June 25, 2006

The Secret of Soccer

From my article "One World Cup: Soccer Gives American Elites the Chance to Celebrate Nationalism in Other Countries But Not Ours" in the 7/17/06 issue of The American Conservative (not online):

While soccer is usually extolled or derided as a Eurosport -- Tom Piatak calls it "the metric system in short pants" -- it is actually another triumph of Anglo-Saxon culture. Sports have been played all over the world for all of history, but 19th Century Britain and its offshoots possessed a genius for self-organization. The Victorian emphasis on fair play created enough trust for local sportsmen to be able to cooperate nationally. Most of today's major spectator sports, such as baseball, basketball, track & field, ice hockey, boxing, cricket, tennis, and golf, were formalized by English-speakers in the 1800s.

Soccer, rugby, and American football evolved out of medieval English mass mêlées in which the livelier lads of rival villages would celebrate Shrove Tuesday by trying to propel an inflated pig's bladder past the other mob. In England, soccer became the gentleman's game played by thugs and rugby the thug's game played by gentlemen...

Tellingly, one place where soccer is not terribly popular is in Britain's cultural offspring. Being equally blessed with cooperative creativity, Canadians instead devised ice hockey and Australians developed Aussie rules football.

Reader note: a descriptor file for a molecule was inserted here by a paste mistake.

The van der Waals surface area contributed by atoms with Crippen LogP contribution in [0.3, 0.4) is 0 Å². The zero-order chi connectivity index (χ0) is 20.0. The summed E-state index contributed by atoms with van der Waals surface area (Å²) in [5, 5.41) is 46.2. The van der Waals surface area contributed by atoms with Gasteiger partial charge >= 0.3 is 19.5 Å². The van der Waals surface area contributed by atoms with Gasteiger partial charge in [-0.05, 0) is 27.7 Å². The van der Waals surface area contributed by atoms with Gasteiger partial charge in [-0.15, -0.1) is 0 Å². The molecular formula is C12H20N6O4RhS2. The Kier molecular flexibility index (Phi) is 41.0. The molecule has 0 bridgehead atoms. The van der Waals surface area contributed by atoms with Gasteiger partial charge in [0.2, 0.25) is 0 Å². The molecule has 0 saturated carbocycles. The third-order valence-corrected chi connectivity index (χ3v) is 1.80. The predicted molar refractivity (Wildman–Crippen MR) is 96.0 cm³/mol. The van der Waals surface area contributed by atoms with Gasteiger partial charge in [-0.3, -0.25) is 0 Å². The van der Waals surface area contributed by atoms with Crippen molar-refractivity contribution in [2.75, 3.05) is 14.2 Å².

Similarly, Americans didn't need to import soccer or rugby because we could cultivate our own variant. American football was adopted by the Republic's commercial classes and refined into the most perfect sport for television the world has known. While soccer remains hamstrung by the need to keep the game affordable in the Third World, Americans could adopt costly innovations such as separate offensive and defensive units that make the football far more exciting than soccer, where tired players often visibly dog it on the field.

In summary, Americans play soccer (at least until we grow coordinated enough to try other sports), but we don't watch it on TV. Quite possibly, we've found the world's best way to deal with soccer.

My published articles are archived at iSteve.com -- Steve Sailer

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